When I trained for the Philadelphia Marathon in 2014 I created a calendar with all of the times clearly written on it to show when I would be running. I was working full-time, so was my wife, and we had our two year-old to care for so time was at a premium.  I shared the list of my running dates with my wife and secured her support. It was clearly understood that on the days and times indicated I was unavailable, I would be running. I didn’t have to wrestle with “should I run today?” Or “when will I ever find time?!”  I knew I wanted to run that marathon, I already paid the entry fee. I knew that not preparing physically for the event would be a disaster so off I went. Even though I was not a runner per se, I quickly and easily cultivated a habit of running because I scheduled it into my life. Make time for your new habit, keep the weeds away and watch it grow.

 

self discipline - personality development

 

 

 

 

 

 

 

 

 

 

 

WHERE…

Last year I decided I wanted to become a reader. After all, don’t the best and brightest (not to mention richest) people in the world all credit reading as being integral to their success? I wanted to be in that club. I began purchasing books faster than I could read them, mostly because I wasn’t really reading them. I was a book buyer, not a reader, we will talk more about that when we get to “WHO”. I piled books in my bedroom, near my nightstand, in boxes in the garage and anywhere else that I could find space. Then one day I was listening to Jim Rohn and he mentioned his “home library” and how he felt smarter just walking in there and he went on to say, “If you haven’t got a mansion with a spare room for your library, then get yourself a bookshelf, and start your library.” Made sense to me, I gathered up all those stray books, close to 300 titles, and built my “home library”. A quiet, comfortable, well-lit corner of my bedroom with a book shelf. I am now quite the avid reader, having a “Where” helped me develop the habit.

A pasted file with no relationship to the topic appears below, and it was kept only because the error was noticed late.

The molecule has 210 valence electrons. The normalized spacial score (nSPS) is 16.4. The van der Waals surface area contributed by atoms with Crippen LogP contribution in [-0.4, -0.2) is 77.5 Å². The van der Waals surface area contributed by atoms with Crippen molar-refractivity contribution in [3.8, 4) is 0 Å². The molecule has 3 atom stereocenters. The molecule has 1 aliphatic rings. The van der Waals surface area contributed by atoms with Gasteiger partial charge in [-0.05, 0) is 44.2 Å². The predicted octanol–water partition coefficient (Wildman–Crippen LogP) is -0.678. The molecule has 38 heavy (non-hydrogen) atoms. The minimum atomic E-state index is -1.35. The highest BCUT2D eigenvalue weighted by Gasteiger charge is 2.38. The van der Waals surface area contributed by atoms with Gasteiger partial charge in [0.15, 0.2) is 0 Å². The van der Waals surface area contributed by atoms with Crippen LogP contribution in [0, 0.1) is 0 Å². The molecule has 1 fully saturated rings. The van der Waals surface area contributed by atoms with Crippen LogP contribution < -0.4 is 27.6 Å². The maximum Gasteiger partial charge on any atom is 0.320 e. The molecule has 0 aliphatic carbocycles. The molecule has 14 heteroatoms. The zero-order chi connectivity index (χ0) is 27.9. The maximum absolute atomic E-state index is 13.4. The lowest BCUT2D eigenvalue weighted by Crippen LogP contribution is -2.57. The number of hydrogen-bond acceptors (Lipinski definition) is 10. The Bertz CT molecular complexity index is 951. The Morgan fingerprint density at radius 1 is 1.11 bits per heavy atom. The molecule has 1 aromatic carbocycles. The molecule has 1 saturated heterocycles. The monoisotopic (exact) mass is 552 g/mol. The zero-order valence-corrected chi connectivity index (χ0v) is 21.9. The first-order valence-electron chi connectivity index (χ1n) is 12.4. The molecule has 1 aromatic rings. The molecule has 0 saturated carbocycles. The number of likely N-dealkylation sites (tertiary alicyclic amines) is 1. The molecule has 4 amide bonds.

WHO…          

Who can take on two meanings in this exercise. First there is the Who that is you. If you want to start a new habit it is helpful to cultivate the “Who”, an identity of the person who does this thing you want to start doing. For example, in 2014 I began referring to myself as a runner, not just saying that I run, identifying myself as a Runner. Last year I became a Reader, not just someone who reads, I am a Reader. Cultivate an identity around the new behavior and it is more likely to stick. Tony Robbins says, “If you think you’re a smoker, you will never be able to quit.” You must identify on a personal level with the new behavior if you want to create lasting change.

The other aspect of Who is finding out Who else. Who else does this thing I want to do, or who doesn’t do this thing I want to stop doing. Support groups, Accountability Partners, Workout Buddies and so on, all of these peer support systems increase your chance for success. Get around people who are doing what you want to do and new habits will form organically.

HOW…

By now you should probably know the answer. You get a good enough Why, carve out a When, make a Where, become the Who and How is bound to materialize. Les Brown goes so far as to say, “How is none of your business.”

If the first four questions haven’t shown you a How then it might be time to call in the experts. Never shy away from asking someone, from your “Who” group perhaps, “How did you do it?” Then maybe a light comes on, an inspiration, and before you know it your new habit is something you can’t even remember what life was like before you started it.